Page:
Easter Bunnies

The Playboy Club 2

Femmes fatales and stiletto gumshoes simply don’t mix well with Easter.

Molly Odintz explains (somewhat tongue in cheek) why Passover is the most ‘noir’ of all Jewish holidays in a 3.20.19 CrimeReads.com article, “10 Reasons Why Passover Is The Noirest Holiday”, though she winds up concluding that, after all, most Jewish holidays can be summed up as “They tried to kill us. We survived. Let’s eat.” Go to Crimereads.com for some serious thoughts along with a seasonal chuckle.

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While Odintz managed handily, I’m stumped trying to find anything remotely connected to both Easter and noir culture. Springtime, marshmallow eggs or coconut covered lamb cakes just don’t belong with dark alleys, gunsels and gun molls or shadowy hot-sheet hotel rooms. The best I can do is to riff on the Easter Bunny, or ‘bunnies’ of a sort…so, alas: Playboy Bunnies.

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NBC’s short-lived 2011 series The Playboy Club only aired three episodes before it was cancelled, though seven were started, with five in the can. Apparently network execs assumed the popularity of AMC’s critically acclaimed Mad Men meant that everyone wanted more of that early 60’s vibe, so ABC brought out the similarly short-lived Pan Am and NBC launched The Playboy Club, set in 1961 and shot on location in Chicago.

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The show wasn’t even on my radar at the time, but I have since seen the pilot or first episode online (everything is online somewhere, isn’t it?) and have to say that A) it wasn’t nearly as offensive as religious conservatives and irate women’s groups contended and B) it was actually pretty good, sort of an eye-candy soap opera melded (much to my surprise) with a healthy dose of neo-noir-ish flavored Second City mobsters and Chicago political corruption (the two going more or less hand-in-hand in real life). But I suppose the few folks who tuned in did so to ogle Amber Heard in a satiny corset and bunny ears, but not enough of them to keep the show afloat for more than three weeks.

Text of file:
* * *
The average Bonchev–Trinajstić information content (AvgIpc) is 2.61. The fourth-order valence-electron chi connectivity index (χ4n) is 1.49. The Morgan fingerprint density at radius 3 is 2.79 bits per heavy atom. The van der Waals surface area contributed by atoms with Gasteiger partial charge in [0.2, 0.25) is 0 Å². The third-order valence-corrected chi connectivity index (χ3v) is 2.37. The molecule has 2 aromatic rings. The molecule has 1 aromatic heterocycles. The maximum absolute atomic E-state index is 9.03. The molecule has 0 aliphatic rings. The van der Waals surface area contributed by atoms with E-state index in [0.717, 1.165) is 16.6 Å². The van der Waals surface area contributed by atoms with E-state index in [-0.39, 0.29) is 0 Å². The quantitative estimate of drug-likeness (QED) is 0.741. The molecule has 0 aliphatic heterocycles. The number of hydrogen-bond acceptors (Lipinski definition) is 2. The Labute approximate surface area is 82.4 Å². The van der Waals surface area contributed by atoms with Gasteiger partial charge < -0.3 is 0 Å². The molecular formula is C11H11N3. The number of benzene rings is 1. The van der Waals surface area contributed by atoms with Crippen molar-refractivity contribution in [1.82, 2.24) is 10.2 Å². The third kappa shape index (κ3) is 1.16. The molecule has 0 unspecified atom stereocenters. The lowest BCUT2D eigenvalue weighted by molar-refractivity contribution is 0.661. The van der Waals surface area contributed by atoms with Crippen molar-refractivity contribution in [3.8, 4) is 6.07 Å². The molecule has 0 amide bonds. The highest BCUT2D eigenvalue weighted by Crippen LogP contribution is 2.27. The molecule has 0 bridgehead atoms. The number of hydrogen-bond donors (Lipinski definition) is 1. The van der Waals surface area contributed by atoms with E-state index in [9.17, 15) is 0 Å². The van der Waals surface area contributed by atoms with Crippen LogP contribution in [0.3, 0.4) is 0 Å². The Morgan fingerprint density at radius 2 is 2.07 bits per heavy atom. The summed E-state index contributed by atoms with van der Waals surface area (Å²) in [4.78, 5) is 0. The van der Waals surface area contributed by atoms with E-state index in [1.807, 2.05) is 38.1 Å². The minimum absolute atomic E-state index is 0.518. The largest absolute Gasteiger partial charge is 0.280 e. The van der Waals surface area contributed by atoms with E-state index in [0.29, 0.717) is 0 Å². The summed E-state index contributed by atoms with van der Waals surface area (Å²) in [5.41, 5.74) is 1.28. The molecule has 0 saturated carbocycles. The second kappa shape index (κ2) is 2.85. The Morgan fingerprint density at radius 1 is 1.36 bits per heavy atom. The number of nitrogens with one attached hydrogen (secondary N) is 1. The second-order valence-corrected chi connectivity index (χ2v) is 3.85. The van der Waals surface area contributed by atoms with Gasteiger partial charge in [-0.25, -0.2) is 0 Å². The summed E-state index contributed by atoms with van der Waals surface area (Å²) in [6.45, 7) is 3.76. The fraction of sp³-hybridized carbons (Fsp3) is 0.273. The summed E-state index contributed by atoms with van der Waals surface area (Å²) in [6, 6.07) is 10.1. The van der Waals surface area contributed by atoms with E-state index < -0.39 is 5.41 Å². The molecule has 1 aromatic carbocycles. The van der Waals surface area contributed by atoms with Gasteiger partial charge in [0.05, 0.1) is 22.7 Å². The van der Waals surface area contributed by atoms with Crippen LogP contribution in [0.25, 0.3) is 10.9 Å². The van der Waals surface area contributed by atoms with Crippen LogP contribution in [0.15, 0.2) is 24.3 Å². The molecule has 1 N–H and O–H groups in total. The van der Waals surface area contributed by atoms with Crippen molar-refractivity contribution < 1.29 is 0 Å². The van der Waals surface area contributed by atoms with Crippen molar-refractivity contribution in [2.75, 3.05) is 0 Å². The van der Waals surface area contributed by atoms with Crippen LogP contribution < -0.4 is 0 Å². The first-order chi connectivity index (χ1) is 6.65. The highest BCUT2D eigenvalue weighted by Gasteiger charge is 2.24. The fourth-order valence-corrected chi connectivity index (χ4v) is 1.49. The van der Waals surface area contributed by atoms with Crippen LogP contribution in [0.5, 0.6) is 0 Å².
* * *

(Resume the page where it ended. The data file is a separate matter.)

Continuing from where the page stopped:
Well, I sure as hell wasn’t going to tempt fate with any Easter-related religious noir, and couldn’t come up with any legit Easter-Noir, so bunnies it is, even if only from a cancelled TV series.

Bonnie And Clyde, 1991

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“Bonnie And Bonnie” might be a better title, this vintage looking photo suite recalling the poignant Parker family reunion sequence from the groundbreaking 1967 film Bonnie And Clyde, produced by star Warren Beatty, directed by Arthur Penn, with Burnett Guffrey in charge of cinematography.

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One might argue that photographer Peter Lindbergh’s 1991 Vogue UK shoot is no more historically inaccurate than the 1967 film was, even swapping supermodels Linda Evangelista and Karen Mulder for Warren Beatty and Faye Dunaway. But I didn’t mind screenwriters David Newman and Robert Benton playing fast and loose with the Depression era duo’s story anymore than I do Lindbergh, Mulder and Evangelista’s beautiful photos.

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Crime’s So Glamorous

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Edgy fashion and decadent art photography master Ellen von Unwerth has an eye for Bonnie & Clyde style gangsters. Even all that stolen loot won’t make things right when you’re on the run, it seems.

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Bonnie.

elise digby by aram bedrossian

Elise Digby channels Faye Dunaway from Arthur Penn’s groundbreaking 1967 film Bonnie & Clyde, as shot here by photographer Aram Bedrossian.

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